A parent of three told us that the teaching staff are ‘brilliant, really committed and inspiring’, and the curriculum is demanding enough for plenty of pupils to sweep up spectacular scholarships. French is taught from the beginning of the pre-prep - by fully qualified native speakers, Latin but no Greek, proper science - taken for granted in a school run by a chemist – and plenty of technology, music and art, all backed up with theory as well as practice. Everywhere bristling with technology – several computer rooms now and interactive whiteboards et al everywhere. Some streaming, especially in scholarship years. Lessons are evidently enjoyed as well as taken seriously. Pupils have traffic light coloured pages in their homework diaries and leaving a red page open on the desk indicates to the teacher that you have not understood – a system which seems to work. No Sats but masses of careful tracking and assessment pick up anyone struggling. Lots of unobtrusive help for special needs, with a team of three to provide it.
No boarders now - every scrap of former boarding space is in use for teaching. The long school day (from 8.20am to 5.45pm for the prep section, though the younger ones do less) means that no one needs to take work home apart from some reading or at scholarship time. Prep is done after tea, except on Wednesdays, which are games afternoons – so comparatively little games at weekends. Loads of activities packed in as well as prep after tea and at lunchtime. Head is an eco enthusiast, so an enchanting eco trail, complete with dipping ponds, pontoons, plentiful but tasteful information points and a BBQ and camping site for summer sleepovers. Lots of awards for this project mean real scientists work with pupils, encouraged by input from the Ecology and Hydrology Centre at Winfrith. Splendid all weather pitches, fantastic play areas with tempting climbing structures, a real small boat, a run for the family/school dog and multiple seating and shelter areas (enjoyed in summer outdoor classes and by waiting mums). The newly covered pool is not quite so ecological but justified by a footprint less than that of frequent bus trips to Wimborne.
The bursar plays an unusually pivotal role in this family orientated community. He followed head from Canford, where he had run the catering, and has since become not only a planner and designer of facilities but also a sports coach.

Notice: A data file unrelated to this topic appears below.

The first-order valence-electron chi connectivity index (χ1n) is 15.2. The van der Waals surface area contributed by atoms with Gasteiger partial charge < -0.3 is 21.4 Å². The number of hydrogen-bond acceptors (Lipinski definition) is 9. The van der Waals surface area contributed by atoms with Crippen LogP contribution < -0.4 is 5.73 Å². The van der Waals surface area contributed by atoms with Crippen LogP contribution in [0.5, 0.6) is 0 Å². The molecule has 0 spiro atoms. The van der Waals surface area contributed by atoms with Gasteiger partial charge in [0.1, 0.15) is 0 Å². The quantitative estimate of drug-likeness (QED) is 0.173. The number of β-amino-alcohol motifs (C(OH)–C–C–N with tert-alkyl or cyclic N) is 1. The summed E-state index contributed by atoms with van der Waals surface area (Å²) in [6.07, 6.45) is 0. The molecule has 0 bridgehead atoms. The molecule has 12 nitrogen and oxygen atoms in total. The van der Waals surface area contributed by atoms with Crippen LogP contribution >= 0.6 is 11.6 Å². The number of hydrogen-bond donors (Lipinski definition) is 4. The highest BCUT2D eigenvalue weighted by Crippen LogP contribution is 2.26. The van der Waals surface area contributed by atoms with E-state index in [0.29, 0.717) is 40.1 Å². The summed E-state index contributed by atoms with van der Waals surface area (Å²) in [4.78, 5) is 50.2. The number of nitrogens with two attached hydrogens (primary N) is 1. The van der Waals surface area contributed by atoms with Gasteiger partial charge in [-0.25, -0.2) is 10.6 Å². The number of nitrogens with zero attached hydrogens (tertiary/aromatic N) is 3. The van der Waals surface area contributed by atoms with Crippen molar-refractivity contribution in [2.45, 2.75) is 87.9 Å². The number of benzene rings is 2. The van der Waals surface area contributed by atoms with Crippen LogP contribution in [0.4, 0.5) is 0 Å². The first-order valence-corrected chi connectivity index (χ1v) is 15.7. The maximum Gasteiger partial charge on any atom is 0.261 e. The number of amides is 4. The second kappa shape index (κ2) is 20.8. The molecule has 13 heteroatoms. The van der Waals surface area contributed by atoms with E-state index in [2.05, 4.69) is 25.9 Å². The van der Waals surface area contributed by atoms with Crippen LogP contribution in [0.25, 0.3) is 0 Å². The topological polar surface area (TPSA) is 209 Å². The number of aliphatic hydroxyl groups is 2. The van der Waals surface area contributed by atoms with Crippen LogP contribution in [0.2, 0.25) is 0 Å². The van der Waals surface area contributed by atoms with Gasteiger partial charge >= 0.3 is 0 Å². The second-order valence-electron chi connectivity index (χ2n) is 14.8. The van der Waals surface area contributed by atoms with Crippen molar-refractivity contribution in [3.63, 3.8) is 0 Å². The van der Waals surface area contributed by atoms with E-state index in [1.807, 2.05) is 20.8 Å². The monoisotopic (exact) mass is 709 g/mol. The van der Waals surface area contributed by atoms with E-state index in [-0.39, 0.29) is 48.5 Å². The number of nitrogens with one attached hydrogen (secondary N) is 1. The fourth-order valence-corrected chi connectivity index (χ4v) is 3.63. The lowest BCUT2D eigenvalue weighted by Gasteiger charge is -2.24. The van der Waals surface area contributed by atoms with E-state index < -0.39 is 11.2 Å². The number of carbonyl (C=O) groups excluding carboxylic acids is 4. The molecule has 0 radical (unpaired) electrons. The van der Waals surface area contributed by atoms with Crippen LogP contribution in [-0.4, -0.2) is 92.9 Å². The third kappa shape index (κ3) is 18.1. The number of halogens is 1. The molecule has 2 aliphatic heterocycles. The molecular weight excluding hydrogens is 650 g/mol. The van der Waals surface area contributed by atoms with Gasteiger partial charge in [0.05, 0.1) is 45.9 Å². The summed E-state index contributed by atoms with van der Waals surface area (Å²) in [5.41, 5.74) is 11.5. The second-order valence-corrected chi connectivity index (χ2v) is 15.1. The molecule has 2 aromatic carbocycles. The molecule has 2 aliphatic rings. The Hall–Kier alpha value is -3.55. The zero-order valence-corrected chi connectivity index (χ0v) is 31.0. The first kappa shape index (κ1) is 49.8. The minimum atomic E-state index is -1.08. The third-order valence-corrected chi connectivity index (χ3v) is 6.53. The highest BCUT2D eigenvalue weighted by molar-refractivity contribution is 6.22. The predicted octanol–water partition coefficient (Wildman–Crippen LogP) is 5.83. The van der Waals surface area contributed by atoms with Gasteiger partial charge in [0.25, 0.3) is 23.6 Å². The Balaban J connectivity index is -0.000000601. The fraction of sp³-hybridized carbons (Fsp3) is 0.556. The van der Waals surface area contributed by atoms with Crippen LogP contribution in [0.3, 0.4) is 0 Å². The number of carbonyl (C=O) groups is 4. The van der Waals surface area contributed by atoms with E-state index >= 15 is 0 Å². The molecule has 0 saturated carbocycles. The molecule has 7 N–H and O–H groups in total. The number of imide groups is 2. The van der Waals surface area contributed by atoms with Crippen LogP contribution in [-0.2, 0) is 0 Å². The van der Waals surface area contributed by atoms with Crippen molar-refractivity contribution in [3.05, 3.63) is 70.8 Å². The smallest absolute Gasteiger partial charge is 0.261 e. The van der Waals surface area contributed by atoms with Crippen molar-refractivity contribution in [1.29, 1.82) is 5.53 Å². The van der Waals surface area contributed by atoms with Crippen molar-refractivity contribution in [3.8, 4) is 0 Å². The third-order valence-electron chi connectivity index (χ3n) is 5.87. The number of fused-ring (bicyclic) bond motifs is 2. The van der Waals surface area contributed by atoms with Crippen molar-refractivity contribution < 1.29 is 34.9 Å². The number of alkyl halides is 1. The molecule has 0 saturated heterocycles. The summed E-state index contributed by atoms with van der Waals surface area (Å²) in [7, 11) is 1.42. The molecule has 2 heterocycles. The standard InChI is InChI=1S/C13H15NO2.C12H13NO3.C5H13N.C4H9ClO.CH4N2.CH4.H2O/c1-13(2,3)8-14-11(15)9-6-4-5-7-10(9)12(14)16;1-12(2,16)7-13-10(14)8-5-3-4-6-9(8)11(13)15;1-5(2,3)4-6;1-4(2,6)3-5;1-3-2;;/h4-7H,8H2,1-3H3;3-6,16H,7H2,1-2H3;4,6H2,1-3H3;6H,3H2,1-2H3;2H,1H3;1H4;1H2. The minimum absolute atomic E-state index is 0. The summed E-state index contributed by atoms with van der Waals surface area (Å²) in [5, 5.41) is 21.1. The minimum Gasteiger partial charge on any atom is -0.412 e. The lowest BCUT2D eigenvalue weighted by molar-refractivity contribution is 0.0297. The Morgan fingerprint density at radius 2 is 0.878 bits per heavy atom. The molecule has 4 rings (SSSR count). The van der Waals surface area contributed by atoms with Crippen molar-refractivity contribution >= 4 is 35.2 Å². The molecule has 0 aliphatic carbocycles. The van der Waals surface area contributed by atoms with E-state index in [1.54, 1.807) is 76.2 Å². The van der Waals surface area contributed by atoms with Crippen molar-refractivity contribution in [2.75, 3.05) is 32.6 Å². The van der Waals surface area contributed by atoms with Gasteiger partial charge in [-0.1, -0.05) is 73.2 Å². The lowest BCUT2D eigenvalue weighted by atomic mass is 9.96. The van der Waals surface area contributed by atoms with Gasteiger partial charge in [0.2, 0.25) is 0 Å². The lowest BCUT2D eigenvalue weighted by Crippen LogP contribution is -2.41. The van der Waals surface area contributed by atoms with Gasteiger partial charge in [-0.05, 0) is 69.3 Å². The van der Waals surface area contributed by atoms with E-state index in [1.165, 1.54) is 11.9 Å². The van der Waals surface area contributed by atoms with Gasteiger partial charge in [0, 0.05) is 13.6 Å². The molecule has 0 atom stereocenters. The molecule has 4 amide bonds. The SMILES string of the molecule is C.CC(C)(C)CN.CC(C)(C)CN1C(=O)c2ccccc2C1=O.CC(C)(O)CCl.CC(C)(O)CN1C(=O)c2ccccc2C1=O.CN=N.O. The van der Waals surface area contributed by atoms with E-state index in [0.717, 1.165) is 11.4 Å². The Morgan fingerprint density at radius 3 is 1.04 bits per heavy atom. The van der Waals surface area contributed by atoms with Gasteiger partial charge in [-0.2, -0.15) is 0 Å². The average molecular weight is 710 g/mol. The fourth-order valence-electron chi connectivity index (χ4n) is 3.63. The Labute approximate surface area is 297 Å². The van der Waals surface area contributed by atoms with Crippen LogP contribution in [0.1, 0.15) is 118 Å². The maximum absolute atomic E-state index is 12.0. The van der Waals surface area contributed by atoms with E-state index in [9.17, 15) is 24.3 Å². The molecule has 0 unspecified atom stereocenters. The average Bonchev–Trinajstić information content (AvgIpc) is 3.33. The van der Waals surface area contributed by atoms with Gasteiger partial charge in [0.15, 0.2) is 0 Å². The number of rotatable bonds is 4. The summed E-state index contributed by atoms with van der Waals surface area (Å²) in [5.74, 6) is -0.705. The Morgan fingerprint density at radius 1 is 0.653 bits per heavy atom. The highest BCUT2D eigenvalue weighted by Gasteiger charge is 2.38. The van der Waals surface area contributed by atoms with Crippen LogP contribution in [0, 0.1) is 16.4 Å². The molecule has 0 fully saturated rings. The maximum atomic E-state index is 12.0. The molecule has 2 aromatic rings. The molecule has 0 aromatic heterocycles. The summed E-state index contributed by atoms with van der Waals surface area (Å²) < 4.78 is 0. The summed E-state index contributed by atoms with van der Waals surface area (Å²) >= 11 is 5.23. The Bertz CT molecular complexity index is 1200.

One of only three negative school rules forbids crossing the road without an adult – the others forbid swearing and making others unhappy. The attraction over the road is a huge cricket pitch and athletics track with a stunningly picturesque oak in the centre; has recently bought two more acres of adjoining land which will become another sports area. Sports facilities are so good that Dumpton hosts festivals in netball, rugby etc, thus upping its impressive sporty record. Every child from year 3 up was in a match somewhere the day after our visit and the pupils sweep the board in most sports locally and beyond. As one parent commented: ‘Dumpton’s the perfect size, small enough to have a real family atmosphere and big enough to have proper teams, plays and music.’
Music is now vibrant, since the recent restructuring of the music department. Masses of instrumental and choral work emanate from the music school and a separate hut takes the steel band (so popular that staff have one too). The comfy school hall –‘just big enough to take the prep or pre-prep all together, so we can’t get any bigger’ - has a seriously well-equipped stage lighting system, courtesy of the Friends of Dumpton. An extension has created a multi-purpose performing arts venue with Arts Courtyard. With all this going for it, Dumpton is generous with its support of the local community schools and clubs. Parents are welcomed into school and given chances to sample the delicious nut-free lunches and watch the children in the re-vamped dining area. Free choice of meals for older children and staff sit with pupils.
Tinies progress from Ducklings to Robins and Woodpeckers in the nursery (phonics from year dot) and thence to pre-prep. Boys in shorts for summer until 11 and grey trousers for winter. Girls in blue tartan skirts and all older pupils in snazzy gingham shirts or white blouses with dark blue edging. Buses to major surrounding towns. It feels like a traditional prep school but everything is bang up to date. We can’t fault it.